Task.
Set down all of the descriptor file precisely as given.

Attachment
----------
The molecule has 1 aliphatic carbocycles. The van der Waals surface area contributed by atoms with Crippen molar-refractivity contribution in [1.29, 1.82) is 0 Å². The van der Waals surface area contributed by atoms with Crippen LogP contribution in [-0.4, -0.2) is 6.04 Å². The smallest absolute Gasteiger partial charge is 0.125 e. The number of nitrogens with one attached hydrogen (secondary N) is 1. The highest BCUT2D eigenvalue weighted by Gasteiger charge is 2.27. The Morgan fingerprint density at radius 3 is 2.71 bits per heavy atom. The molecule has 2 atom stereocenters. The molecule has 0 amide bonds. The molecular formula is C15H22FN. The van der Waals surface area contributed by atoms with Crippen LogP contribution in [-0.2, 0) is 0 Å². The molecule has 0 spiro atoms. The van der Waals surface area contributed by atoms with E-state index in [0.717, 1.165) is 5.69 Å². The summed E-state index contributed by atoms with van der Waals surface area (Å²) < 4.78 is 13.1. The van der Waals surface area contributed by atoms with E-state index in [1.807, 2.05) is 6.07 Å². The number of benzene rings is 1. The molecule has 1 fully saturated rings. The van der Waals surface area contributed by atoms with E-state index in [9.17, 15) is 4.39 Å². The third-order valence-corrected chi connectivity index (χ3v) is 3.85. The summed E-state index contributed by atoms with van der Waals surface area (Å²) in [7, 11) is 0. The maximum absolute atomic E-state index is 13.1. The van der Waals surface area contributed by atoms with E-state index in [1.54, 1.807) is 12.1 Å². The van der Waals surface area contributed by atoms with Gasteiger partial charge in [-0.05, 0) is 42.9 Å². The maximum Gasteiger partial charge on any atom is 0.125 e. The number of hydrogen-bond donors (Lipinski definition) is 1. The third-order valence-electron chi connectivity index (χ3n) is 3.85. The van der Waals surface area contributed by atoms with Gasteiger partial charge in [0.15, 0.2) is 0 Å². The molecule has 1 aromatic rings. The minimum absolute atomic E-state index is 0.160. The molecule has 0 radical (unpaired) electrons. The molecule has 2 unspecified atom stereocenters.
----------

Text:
The molecule has 1 aliphatic carbocycles. The van der Waals surface area contributed by atoms with Crippen molar-refractivity contribution in [1.29, 1.82) is 0 Å². The van der Waals surface area contributed by atoms with Crippen LogP contribution in [-0.4, -0.2) is 6.04 Å². The smallest absolute Gasteiger partial charge is 0.125 e. The number of nitrogens with one attached hydrogen (secondary N) is 1. The highest BCUT2D eigenvalue weighted by Gasteiger charge is 2.27. The Morgan fingerprint density at radius 3 is 2.71 bits per heavy atom. The molecule has 2 atom stereocenters. The molecule has 0 amide bonds. The molecular formula is C15H22FN. The van der Waals surface area contributed by atoms with Crippen LogP contribution in [-0.2, 0) is 0 Å². The molecule has 0 spiro atoms. The van der Waals surface area contributed by atoms with E-state index in [0.717, 1.165) is 5.69 Å². The summed E-state index contributed by atoms with van der Waals surface area (Å²) < 4.78 is 13.1. The van der Waals surface area contributed by atoms with E-state index in [1.807, 2.05) is 6.07 Å². The number of benzene rings is 1. The molecule has 1 fully saturated rings. The van der Waals surface area contributed by atoms with E-state index in [9.17, 15) is 4.39 Å². The third-order valence-corrected chi connectivity index (χ3v) is 3.85. The summed E-state index contributed by atoms with van der Waals surface area (Å²) in [7, 11) is 0. The maximum absolute atomic E-state index is 13.1. The van der Waals surface area contributed by atoms with E-state index in [1.54, 1.807) is 12.1 Å². The van der Waals surface area contributed by atoms with Gasteiger partial charge in [-0.05, 0) is 42.9 Å². The maximum Gasteiger partial charge on any atom is 0.125 e. The number of hydrogen-bond donors (Lipinski definition) is 1. The third-order valence-electron chi connectivity index (χ3n) is 3.85. The van der Waals surface area contributed by atoms with Gasteiger partial charge in [0.15, 0.2) is 0 Å². The molecule has 1 aromatic rings. The minimum absolute atomic E-state index is 0.160. The molecule has 0 radical (unpaired) electrons. The molecule has 2 unspecified atom stereocenters.